| Richard Lindzen |
|Born||February 8, 1940|
|Alma mater||Harvard University|
|Interests|| • Atmospheric physics|
• “climate change”
Scientist with opinions outside the scientific consensus about climate change
Richard Siegmund Lindzen is an American atmospheric physicist known for his work in the dynamics of the middle atmosphere, atmospheric tides, and ozone photochemistry. He has published more than 200 scientific papers and books. From 1983 until his retirement in 2013, he was Alfred P. Sloan Professor of Meteorology at the Massachusetts Institute of Technology. He was a lead author of Chapter 7, "Physical Climate Processes and Feedbacks," of the Intergovernmental Panel on Climate Change's Third Assessment Report on climate change. He has criticized the scientific consensus about climate change and what he has called "climate alarmism."
Views on climate change
In June, 1992, a year after the Cato Institute conference, Lindzen signed the Heidelberg Appeal.
He has criticized the scientific consensus on global climate change, pointing out that scientists are just as liable to err when the science appears to point in just one direction, (see the document at bottom of page)
He drew an analogy in 1996 between the consensus in the early and mid-twentieth century on eugenics and the current consensus about global warming. In a 2007 interview on The Larry King Show, Lindzen said:
We're talking of a few tenths of a degree change in temperature. None of it in the last eight years, by the way. And if we had warming, it should be accomplished by less storminess. But because the temperature itself is so unspectacular, we have developed all sorts of fear of prospect scenarios – of flooding, of plague, of increased storminess when the physics says we should see less. I think it's mainly just like little kids locking themselves in dark closets to see how much they can scare each other and themselves.
In a 2009 editorial in the Wall Street Journal, Lindzen said that the earth was just emerging from the "Little Ice Age" in the 19th century and says that it is "not surprising" to see warming after that. He goes on to state that the IPCC claims were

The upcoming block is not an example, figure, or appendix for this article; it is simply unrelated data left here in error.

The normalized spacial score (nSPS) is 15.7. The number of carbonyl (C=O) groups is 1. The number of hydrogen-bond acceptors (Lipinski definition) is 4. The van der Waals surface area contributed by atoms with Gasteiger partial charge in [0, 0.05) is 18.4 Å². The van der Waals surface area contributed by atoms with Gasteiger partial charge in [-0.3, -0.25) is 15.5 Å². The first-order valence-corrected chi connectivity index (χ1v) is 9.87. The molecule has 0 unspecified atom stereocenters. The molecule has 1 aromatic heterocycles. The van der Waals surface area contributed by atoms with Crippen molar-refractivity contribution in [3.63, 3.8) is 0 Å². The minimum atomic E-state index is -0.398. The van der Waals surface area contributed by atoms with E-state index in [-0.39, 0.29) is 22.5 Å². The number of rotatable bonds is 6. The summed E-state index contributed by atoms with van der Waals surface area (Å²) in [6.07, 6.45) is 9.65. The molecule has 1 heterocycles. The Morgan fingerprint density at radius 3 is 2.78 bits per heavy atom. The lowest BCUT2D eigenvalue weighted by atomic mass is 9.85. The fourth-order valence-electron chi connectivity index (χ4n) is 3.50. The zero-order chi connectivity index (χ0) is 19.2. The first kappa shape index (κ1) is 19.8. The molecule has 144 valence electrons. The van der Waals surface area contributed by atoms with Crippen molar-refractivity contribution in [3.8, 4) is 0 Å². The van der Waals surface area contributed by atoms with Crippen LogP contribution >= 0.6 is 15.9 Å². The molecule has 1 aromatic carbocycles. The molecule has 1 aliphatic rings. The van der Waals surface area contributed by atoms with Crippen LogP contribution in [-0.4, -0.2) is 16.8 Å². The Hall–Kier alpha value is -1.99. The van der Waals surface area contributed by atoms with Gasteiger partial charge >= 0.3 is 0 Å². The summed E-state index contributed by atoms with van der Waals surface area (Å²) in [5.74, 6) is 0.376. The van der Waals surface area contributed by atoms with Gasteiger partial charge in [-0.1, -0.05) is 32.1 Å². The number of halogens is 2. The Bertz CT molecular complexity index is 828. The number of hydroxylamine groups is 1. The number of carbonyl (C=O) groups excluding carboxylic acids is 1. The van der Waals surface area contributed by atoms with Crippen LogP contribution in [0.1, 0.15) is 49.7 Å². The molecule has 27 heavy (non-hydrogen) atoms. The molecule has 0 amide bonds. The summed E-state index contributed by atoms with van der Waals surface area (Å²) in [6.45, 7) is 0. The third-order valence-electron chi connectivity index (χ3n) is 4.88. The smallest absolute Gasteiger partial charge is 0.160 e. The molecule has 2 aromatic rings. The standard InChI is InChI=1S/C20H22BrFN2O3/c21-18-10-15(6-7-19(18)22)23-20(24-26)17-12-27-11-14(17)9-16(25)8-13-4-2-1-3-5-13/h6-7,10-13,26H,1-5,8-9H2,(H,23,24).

Based on the weak argument that the current models used by the IPCC couldn't reproduce the warming from about 1978 to 1998 without some forcing, and that the only forcing that they could think of was man. Even this argument assumes that these models adequately deal with natural internal variability—that is, such naturally occurring cycles as El Niño, the Pacific Decadal Oscillation, the Atlantic Multidecadal Oscillation, etc. Yet articles from major modeling centers acknowledged that the failure of these models to anticipate the absence of warming for the past dozen years was due to the failure of these models to account for this natural internal variability. Thus even the basis for the weak IPCC argument for anthropogenic climate change was shown to be false.
A Document by Richard Lindzen
|Title||Document type||Publication date||Subject(s)||Description|
|File:Global Climate Alarmism and Historical Precedents.pdf||paper||September 2013||"Climate change"|
History of Science
|Authoritative opinion from one of the world's leading climate scientists and IPCC member working on the 1995 and 2001 Assessment reports|
- ↑ http://www-eaps.mit.edu/faculty/lindzen/CV.pdf
- ↑ http://eapsweb.mit.edu/news/2013/spring-newsletter-faculty-news
- ↑ https://online.wsj.com/news/articles/SB10001424052748704448304575196802317362416
- ↑ “Richard Lindzen”, DeSmogBlog, n.d. Retrieved 2019-08-17.
- ↑ Hahn, R, ed. (1996), "5. Science and politics: global warming and eugenics", Risks, Costs, and Lives Saved, New York: Oxford University Press, pp. 85–103, 267 pp.
- ↑ http://transcripts.cnn.com/TRANSCRIPTS/0701/31/lkl.01.html
- ↑ https://www.wsj.com/articles/SB10001424052748703939404574567423917025400